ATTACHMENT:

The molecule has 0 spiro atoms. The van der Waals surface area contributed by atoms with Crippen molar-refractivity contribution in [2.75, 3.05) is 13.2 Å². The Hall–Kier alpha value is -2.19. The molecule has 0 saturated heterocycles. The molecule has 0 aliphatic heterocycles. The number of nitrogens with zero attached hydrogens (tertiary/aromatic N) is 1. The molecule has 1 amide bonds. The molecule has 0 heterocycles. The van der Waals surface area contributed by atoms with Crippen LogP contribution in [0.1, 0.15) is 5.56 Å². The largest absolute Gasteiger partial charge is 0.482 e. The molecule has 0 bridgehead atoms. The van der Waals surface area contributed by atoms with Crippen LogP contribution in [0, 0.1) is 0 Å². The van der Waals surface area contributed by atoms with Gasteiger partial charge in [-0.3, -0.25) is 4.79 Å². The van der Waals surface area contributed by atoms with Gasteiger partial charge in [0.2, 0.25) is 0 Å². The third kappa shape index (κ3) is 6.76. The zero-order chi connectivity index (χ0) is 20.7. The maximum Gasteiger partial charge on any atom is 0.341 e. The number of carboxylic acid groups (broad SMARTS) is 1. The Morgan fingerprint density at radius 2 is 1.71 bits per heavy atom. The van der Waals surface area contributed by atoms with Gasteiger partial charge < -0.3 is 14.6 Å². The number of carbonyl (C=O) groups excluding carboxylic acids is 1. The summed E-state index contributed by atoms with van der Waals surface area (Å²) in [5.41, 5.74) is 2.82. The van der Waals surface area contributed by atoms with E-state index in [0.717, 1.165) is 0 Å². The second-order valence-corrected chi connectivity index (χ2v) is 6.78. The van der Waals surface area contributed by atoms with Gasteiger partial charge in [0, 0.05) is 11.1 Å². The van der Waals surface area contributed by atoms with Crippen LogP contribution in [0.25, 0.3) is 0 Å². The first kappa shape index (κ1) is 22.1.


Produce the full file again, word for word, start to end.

The molecule has 0 spiro atoms. The van der Waals surface area contributed by atoms with Crippen molar-refractivity contribution in [2.75, 3.05) is 13.2 Å². The Hall–Kier alpha value is -2.19. The molecule has 0 saturated heterocycles. The molecule has 0 aliphatic heterocycles. The number of nitrogens with zero attached hydrogens (tertiary/aromatic N) is 1. The molecule has 1 amide bonds. The molecule has 0 heterocycles. The van der Waals surface area contributed by atoms with Crippen LogP contribution in [0.1, 0.15) is 5.56 Å². The largest absolute Gasteiger partial charge is 0.482 e. The molecule has 0 bridgehead atoms. The van der Waals surface area contributed by atoms with Crippen LogP contribution in [0, 0.1) is 0 Å². The van der Waals surface area contributed by atoms with Gasteiger partial charge in [-0.3, -0.25) is 4.79 Å². The van der Waals surface area contributed by atoms with Gasteiger partial charge in [0.2, 0.25) is 0 Å². The third kappa shape index (κ3) is 6.76. The zero-order chi connectivity index (χ0) is 20.7. The maximum Gasteiger partial charge on any atom is 0.341 e. The number of carboxylic acid groups (broad SMARTS) is 1. The Morgan fingerprint density at radius 2 is 1.71 bits per heavy atom. The van der Waals surface area contributed by atoms with Gasteiger partial charge < -0.3 is 14.6 Å². The number of carbonyl (C=O) groups excluding carboxylic acids is 1. The summed E-state index contributed by atoms with van der Waals surface area (Å²) in [5.41, 5.74) is 2.82. The van der Waals surface area contributed by atoms with E-state index in [0.717, 1.165) is 0 Å². The second-order valence-corrected chi connectivity index (χ2v) is 6.78. The van der Waals surface area contributed by atoms with Gasteiger partial charge in [0, 0.05) is 11.1 Å². The van der Waals surface area contributed by atoms with Crippen LogP contribution in [0.25, 0.3) is 0 Å². The first kappa shape index (κ1) is 22.1.